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screen shot 2020 09 08 at 3.19.27 pmOn August 3rd, 2020, the Decade of Healthy Ageing was endorsed by the 73rd World Health Assembly.

"What is the Decade of Healthy Ageing?

The Decade of Healthy Ageing (2020-2030) is an opportunity to bring together governments, civil society, international agencies, professionals, academia, the media, and the private sector for ten years of concerted, catalytic and collaborative action to improve the lives of older people, their families, and the communities in which they live.

Populations around the world are ageing at a faster pace than in the past and this demographic transition will have an impact on almost all aspects of society. The world has united around the 2030 Agenda for Sustainable Development: all countries and all stakeholders pledged that no one will be left behind and determined to ensure that every human being can fulfil their potential in dignity and equality and in a healthy environment.

A decade of concerted global action on Healthy Ageing is urgently needed. Already, there are more than 1 billion people aged 60 years or older, with most living in low- and middle-income countries. Many do not have access to even the basic resources necessary for a life of meaning and of dignity. Many others confront multiple barriers that prevent their full participation in society. 

Following the 146th WHO Executive Board's recommendation made in February 2020 (Decision EB146/13), the 73rd World Health Assembly have endorsed the proposal for a Decade of Healthy Ageing (2020-2030) through written silence procedures.

Member States have asked the Director-General to report back on progress on its implementation every 3 years during the Decade. The Health Assembly also asked the Director-General to transmit this decision to the Secretary-General of the United Nations for consideration of the proposal for the Decade by the United Nations General Assembly."

Source: World Health Organization

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dementiastrategycover"The vision for this strategy is bold and reflects the aspirations of the many individuals and organizations who contributed to its development. The actions undertaken to achieve the strategy’s national objectives may evolve over time, but every action will bring Canada closer to the vision of a Canada in which all people living with dementia and caregivers are valued and supported, quality of life is optimized, and dementia is prevented, well understood, and effectively treated.

Key to achieving this vision are five principles setting out values to guide the implementation of efforts in support of the national objectives and their areas of focus. In implementing the strategy, governments, non-governmental organizations, community organizations and others working on dementia should:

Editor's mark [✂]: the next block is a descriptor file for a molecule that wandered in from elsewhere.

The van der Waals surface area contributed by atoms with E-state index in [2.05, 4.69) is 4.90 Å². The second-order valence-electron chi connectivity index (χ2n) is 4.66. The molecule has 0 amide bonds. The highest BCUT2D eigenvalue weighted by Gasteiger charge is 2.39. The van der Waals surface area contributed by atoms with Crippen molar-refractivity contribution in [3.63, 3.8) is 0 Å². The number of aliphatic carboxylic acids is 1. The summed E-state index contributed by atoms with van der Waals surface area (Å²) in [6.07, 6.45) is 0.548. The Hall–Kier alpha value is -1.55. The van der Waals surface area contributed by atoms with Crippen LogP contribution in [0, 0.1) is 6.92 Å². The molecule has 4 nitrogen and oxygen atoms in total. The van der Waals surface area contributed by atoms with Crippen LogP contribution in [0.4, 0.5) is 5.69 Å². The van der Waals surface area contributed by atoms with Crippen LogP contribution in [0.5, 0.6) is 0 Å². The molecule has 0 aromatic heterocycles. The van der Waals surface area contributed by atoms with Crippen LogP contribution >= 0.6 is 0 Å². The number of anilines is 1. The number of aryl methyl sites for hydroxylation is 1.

• Prioritize quality of life for people living with dementia and caregivers;
  • Respect and value diversity to ensure an inclusive approach, with a focus on those most at risk or with distinct needs;
  • Respect the human rights of people living with dementia to support their autonomy and dignity;
  • Engage in evidence-informed decision making, taking a broad approach to gathering and sharing best available knowledge and data; and
  • Maintain a results-focused approach to tracking progress, including evaluating and adjusting actions as needed."

Source: Public Health Agency of Canada

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coverfcacIn Economic Action Plan 2013, the Government identified seniors as a priority group and committed to implementing a financial literacy strategy that specifically responds to seniors’needs. This document, which has been refined through consultation with Canadians and stakeholder organizations involved in financial literacy, responds to that commitment and is the first component of the national strategy for financial literacy for all Canadians.

Canada’s seniors are a diverse group, with wide-ranging backgrounds, interests, preferences and financial situations. Thus, initiatives to strengthen financial literacy must be based on a solid understanding of the needs of different groups of older Canadians and tailored to address those needs. Canadians are working longer, living longer and leading more active lives than ever before.

Current seniors and Canadians approaching their senior years often face unique financial challenges as they enter and move through this phase in their lives. Whether they are still working, preparing to fully or partially retire, or have already retired, seniors face important decisions related to their money. As the first phase of the National Strategy for Financial Literacy, Strengthening Seniors’ Financial Literacy focuses on helping ensure that current and future seniors can make sound decisions that will contribute to their financial well-being.

Source: Financial Consumer Agency of Canada

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toseniorsstrategycover"Version 2.0 of the Toronto Seniors Strategy continues to uphold the principles that were articulated in Version 1.0: equity, respect, inclusion, and quality of life. It commits to all seniors having equitable access to City services and programs and it also continues to focus on actions that fall within the City’s jurisdictional authority to plan, manage and deliver.

As with recommendations in Version 1.0, of which 90 of the original 91 recommendations were acted upon, the City commits to providing annual public progress reports until all new Version 2.0 recommendations are addressed."

Source: City of Toronto


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